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Thread: Is crate training cruel?

  1. #21
    Senior Member Bill's Avatar
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    Quote Originally Posted by Kristen View Post
    How long would be the chewing stage? Would it depend on the kind of dog that you have?
    It depends on how long it takes for you to teach him what is appropriate and what is not appropriate for him to chew. He has no concept of this and must be taught.
    Bill

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    Dogs are our link to paradise. They don't know evil or jealousy or discontent. To sit with a dog on a hillside on a glorious afternoon is to be back in Eden, where doing nothing was not boring-it was peace. - Milan Kundera

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  3. #22
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    Crates are a great tool, even for some older dogs. My Sabie, loves her kennel and in fact if you close the door when she's not inside it you get this look like "Mom, why?" Crating is good for throughout the day when you aren't home and can't watch your dogs (management) Chewing is a self-rewarding behaviour, It's great for if there are just too many people and the dog is overwhelmed (a safe place for them to go), It's great for puppies when you are busy for a little while and just can't keep an eye on them (can save you from accidents and chewing). I think it goes without saying that you should take your puppy out to go pee before placing him/her in the kennel. It's a place for them to sleep at night (I keep Sabie's door open and she goes in there all on her own throughout the whole night until I wake up) If you don't normally use the crate it can be a great tool for a time out. Or if you do I might use two different crates. One for a safe place and the other for a time-out. I use Sabie's for both however, she loves her kennel and so getting a time-out in it is no big deal. If your dog doesn't like crates already I may be reluctant to use one for a time out. Maybe the bathroom? I believe that you can use a crate to bring the dog home. Just take some time before you put the crate in the car to get your pup used to it. Throw some treats or a toy in there and let your pup retrieve them. Do it again and again if necessary until he/she has no problem going in the crate. Then I would get him/her to go in the crate and I would wait for them to settle down and sit or lie down before closing the door. Let them accept it first. Then I would have them in the car and go home. A good idea is to take them for a walk before attempting the crate. Also, you should take them for a walk around the neighbourhood once you get home as well. Get a little bit of that extra energy/anxiety out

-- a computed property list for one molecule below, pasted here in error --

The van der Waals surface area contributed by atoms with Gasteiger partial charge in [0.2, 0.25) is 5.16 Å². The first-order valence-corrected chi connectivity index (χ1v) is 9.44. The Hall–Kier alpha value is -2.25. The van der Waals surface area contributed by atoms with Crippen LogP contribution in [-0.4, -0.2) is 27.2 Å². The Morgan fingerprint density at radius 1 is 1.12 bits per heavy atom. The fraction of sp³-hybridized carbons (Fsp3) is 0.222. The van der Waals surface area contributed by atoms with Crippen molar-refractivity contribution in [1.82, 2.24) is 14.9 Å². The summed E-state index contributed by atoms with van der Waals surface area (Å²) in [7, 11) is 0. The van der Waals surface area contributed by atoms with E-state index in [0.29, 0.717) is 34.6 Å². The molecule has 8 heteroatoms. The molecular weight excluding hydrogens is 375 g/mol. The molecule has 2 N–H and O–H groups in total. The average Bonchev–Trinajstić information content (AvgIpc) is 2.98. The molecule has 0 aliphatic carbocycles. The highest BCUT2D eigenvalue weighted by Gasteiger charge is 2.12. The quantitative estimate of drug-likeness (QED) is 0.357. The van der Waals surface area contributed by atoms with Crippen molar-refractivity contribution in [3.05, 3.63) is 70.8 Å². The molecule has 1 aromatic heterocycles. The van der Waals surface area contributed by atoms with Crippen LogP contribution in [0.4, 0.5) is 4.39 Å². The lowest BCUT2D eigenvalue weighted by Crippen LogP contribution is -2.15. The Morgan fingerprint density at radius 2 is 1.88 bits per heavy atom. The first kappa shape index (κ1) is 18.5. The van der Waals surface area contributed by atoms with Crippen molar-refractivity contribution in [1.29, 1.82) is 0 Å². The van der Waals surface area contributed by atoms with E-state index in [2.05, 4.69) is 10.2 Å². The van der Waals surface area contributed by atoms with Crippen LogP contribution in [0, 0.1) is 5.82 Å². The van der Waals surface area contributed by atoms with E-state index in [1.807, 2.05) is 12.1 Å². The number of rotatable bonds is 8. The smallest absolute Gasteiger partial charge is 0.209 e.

4. #23
    Senior Member Orrymain's Avatar
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    Unless it is shut with the latch closed, my dogs know how to open the door to their crate. They go in and out at will all day and night long. It is truly their safe haven. If they get scared, that's one of the first places they go (after running over to me, of course).

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    I've been thinking about getting 2 crates, one for Rocky & one for Jasper. I know that Jasper's will have to be smaller since he's so tiny right now (size of an adult cat, seriously). Any tips on getting the right size for them & introducing them to the dogs? Rocky is a boxer & nearly full-grown. We measured him today & he stands 21" at the shoulder already so he won't get much taller. I have no clue how big Jasper will get since his parents are such different breeds (mom is a blue heeler/lab mix, dad was a chihuahua).

  7. #25
    Senior Member Orrymain's Avatar